“This is a giant leap forward for workflow,” said Dr Shamshuddin. “Within the hospital, chat functionality is allowing me to seek instant peer review from my colleagues without spending time searching through corridors. And across the region, our MDTs are now better connected. Previously, when head and neck cancer MDTs were held in Preston, for example, we had to transfer the images over the image exchange portal for radiologists to load the image into their PACS, process it and prepare for the meeting. Now our colleagues in neighbouring trusts can securely log into our PACS by simply clicking a link. The meeting is video-conferenced and everyone is working from the same imaging, allowing us to share scarce expertise seamlessly.”
Far more than radiology images will be made available through the new technology, with as many as a dozen diagnostic departments at the Morecambe Bay trust set to make their imaging available trust-wide over the next two years, by storing it in the VNA.
Emma Jackson, PACS and radiology IT manager at University Hospitals of Morecambe Bay NHS Foundation Trust, said: “We are breaking down departmental silos without the need to get rid of established departments and disciplines. Across the hospital this is providing clinicians with much better access than they have ever had before. If they log into the PACS they already have as good a view as the radiologists do, and this will advance further as more and more ‘ologies’ use our new VNA to store patient imaging. This means the trust will have much better resilience and we are moving the confines of departments to an enterprise wide imaging system.”
Andy Wicks, chief information officer at University Hospitals of Morecambe Bay NHS Foundation Trust, added: “The Sectra deployment is an important component of our Electronic Patient Record strategy. When our clinicians view PACS images at the bed side, they can do that in context of the wider patient record which now includes electronic results, doctors and nurses notes, assessments, care plans and a wealth of valuable information on which to base crucial clinical decisions.”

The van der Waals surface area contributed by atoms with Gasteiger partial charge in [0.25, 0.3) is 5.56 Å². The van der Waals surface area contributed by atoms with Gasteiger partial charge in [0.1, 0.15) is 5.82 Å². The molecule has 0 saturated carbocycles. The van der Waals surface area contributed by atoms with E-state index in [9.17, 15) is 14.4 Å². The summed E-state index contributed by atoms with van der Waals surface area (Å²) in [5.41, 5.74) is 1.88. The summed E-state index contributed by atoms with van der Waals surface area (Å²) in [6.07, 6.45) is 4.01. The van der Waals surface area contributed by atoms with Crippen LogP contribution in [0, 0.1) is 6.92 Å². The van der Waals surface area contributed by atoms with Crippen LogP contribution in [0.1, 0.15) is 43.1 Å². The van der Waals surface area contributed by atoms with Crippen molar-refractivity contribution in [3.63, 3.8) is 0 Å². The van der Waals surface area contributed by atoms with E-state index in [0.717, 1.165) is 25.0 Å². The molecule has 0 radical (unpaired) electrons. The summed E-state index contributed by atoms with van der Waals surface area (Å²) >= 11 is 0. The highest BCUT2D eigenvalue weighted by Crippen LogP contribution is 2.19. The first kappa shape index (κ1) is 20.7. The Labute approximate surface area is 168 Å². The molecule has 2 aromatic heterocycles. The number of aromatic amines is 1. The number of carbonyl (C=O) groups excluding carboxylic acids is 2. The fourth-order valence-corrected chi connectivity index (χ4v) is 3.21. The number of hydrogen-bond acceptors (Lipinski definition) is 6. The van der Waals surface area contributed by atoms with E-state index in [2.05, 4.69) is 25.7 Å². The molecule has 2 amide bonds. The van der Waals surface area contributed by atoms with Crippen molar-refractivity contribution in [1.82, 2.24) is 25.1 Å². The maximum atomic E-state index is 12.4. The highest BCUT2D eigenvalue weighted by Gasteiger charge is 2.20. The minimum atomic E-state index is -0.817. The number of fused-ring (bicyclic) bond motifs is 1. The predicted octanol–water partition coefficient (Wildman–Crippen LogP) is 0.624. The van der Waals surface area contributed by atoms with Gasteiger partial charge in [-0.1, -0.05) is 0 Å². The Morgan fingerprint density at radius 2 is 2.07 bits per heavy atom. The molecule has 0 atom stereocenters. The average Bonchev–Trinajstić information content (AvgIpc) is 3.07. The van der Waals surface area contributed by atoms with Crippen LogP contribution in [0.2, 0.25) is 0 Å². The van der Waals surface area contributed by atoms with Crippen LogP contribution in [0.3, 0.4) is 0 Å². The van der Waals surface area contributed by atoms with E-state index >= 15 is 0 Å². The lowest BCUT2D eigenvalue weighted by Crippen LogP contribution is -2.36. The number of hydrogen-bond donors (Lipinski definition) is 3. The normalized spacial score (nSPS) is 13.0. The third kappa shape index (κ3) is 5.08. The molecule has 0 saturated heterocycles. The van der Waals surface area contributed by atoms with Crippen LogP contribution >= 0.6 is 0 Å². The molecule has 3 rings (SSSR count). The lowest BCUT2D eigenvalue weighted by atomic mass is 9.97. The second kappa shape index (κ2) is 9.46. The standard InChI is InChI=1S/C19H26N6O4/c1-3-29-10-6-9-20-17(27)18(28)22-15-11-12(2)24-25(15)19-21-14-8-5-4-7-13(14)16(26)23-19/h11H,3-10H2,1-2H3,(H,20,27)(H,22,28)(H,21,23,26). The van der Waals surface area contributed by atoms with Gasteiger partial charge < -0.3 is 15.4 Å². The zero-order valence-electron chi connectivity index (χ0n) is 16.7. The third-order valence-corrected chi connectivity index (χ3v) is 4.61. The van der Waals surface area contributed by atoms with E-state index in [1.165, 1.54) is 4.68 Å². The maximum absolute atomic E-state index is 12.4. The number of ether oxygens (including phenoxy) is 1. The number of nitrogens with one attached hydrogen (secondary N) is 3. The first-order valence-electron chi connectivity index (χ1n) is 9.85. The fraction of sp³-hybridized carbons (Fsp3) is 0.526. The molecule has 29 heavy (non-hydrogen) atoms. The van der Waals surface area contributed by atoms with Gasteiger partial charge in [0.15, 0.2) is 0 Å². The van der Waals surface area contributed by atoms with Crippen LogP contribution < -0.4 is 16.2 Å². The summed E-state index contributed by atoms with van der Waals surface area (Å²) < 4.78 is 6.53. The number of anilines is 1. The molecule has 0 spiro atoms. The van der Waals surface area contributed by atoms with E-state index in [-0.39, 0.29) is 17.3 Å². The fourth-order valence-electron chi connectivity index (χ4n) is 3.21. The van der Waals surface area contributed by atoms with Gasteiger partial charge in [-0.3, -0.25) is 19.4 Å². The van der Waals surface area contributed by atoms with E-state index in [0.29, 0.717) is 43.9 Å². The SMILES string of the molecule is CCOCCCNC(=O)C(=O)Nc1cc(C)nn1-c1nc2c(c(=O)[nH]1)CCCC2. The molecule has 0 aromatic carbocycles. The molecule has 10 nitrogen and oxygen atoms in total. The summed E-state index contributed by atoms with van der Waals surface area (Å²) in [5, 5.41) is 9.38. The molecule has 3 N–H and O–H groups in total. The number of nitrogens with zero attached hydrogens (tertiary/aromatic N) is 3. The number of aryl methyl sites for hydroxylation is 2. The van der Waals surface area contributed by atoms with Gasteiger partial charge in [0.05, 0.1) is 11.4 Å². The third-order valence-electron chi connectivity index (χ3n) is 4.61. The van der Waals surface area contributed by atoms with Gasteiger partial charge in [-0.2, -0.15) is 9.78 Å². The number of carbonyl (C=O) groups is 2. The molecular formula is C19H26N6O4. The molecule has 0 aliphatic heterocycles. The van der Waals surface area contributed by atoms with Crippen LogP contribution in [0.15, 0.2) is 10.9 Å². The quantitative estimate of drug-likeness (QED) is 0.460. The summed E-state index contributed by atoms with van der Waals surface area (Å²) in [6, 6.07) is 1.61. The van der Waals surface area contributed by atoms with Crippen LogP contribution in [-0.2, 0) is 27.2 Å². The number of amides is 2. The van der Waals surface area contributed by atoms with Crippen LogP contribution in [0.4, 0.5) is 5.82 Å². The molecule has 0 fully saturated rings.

Lancashire Teaching Hospitals NHS Foundation Trust, which has also now signed a contract, is expected to achieve similar enterprise wide and regional gains for Royal Preston Hospital and Chorley and South Ribble Hospital, when the trust goes live with the Sectra technology later in 2017.
Dr Chooi Oh, clinical director for radiology and consultant radiologistat Lancashire Teaching Hospitals NHS Foundation Trust,said: “This is a big jump, not a minor transition. We will bemoving to a state of the art PACS driven workflow, with a system that will also allow us to audit our colleagues’ findings quickly and easily.
“Urgent findings about a patient’s condition can also be more easily flagged up to clinicians at the click of a button or voice command. This will facilitate and streamline the governance of such notifications more efficiently.
Jane Rendall, managing director UK & Ireland for Sectra, said: “Work in Morecambe Bay and Lancashire represents a real hunger in the NHS to integrate diagnostics with the rest of medicine and to make crucial imaging available in a timely manner to the people tasked with saving lives. Information can no longer be confined in radiology, pathology or any of the ‘ologies’. We need to make it accessible enterprise wide, and we need to ensure that vital intelligence from diagnostics can follow patients across organisational boundaries, so that healthcare professionals can make the best diagnoses and decisions for safer and better patient care.”